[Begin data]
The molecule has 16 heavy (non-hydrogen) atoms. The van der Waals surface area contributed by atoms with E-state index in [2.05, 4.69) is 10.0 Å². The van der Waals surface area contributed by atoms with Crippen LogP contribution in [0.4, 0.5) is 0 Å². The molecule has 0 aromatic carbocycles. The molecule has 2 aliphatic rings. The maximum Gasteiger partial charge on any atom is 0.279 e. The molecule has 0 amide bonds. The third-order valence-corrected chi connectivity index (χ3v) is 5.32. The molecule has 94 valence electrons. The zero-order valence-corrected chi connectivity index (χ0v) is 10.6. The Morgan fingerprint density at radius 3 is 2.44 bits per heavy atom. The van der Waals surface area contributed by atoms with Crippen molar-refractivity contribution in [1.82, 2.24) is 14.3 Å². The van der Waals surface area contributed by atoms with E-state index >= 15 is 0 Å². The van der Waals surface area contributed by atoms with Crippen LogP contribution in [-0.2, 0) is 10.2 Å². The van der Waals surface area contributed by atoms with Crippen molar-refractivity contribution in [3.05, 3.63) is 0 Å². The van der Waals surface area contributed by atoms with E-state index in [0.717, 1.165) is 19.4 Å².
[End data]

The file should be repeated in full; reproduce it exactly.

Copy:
The molecule has 16 heavy (non-hydrogen) atoms. The van der Waals surface area contributed by atoms with E-state index in [2.05, 4.69) is 10.0 Å². The van der Waals surface area contributed by atoms with Crippen LogP contribution in [0.4, 0.5) is 0 Å². The molecule has 0 aromatic carbocycles. The molecule has 2 aliphatic rings. The maximum Gasteiger partial charge on any atom is 0.279 e. The molecule has 0 amide bonds. The third-order valence-corrected chi connectivity index (χ3v) is 5.32. The molecule has 94 valence electrons. The zero-order valence-corrected chi connectivity index (χ0v) is 10.6. The Morgan fingerprint density at radius 3 is 2.44 bits per heavy atom. The van der Waals surface area contributed by atoms with Crippen molar-refractivity contribution in [1.82, 2.24) is 14.3 Å². The van der Waals surface area contributed by atoms with E-state index >= 15 is 0 Å². The van der Waals surface area contributed by atoms with Crippen LogP contribution in [-0.2, 0) is 10.2 Å². The van der Waals surface area contributed by atoms with Crippen molar-refractivity contribution in [3.05, 3.63) is 0 Å². The van der Waals surface area contributed by atoms with E-state index in [0.717, 1.165) is 19.4 Å².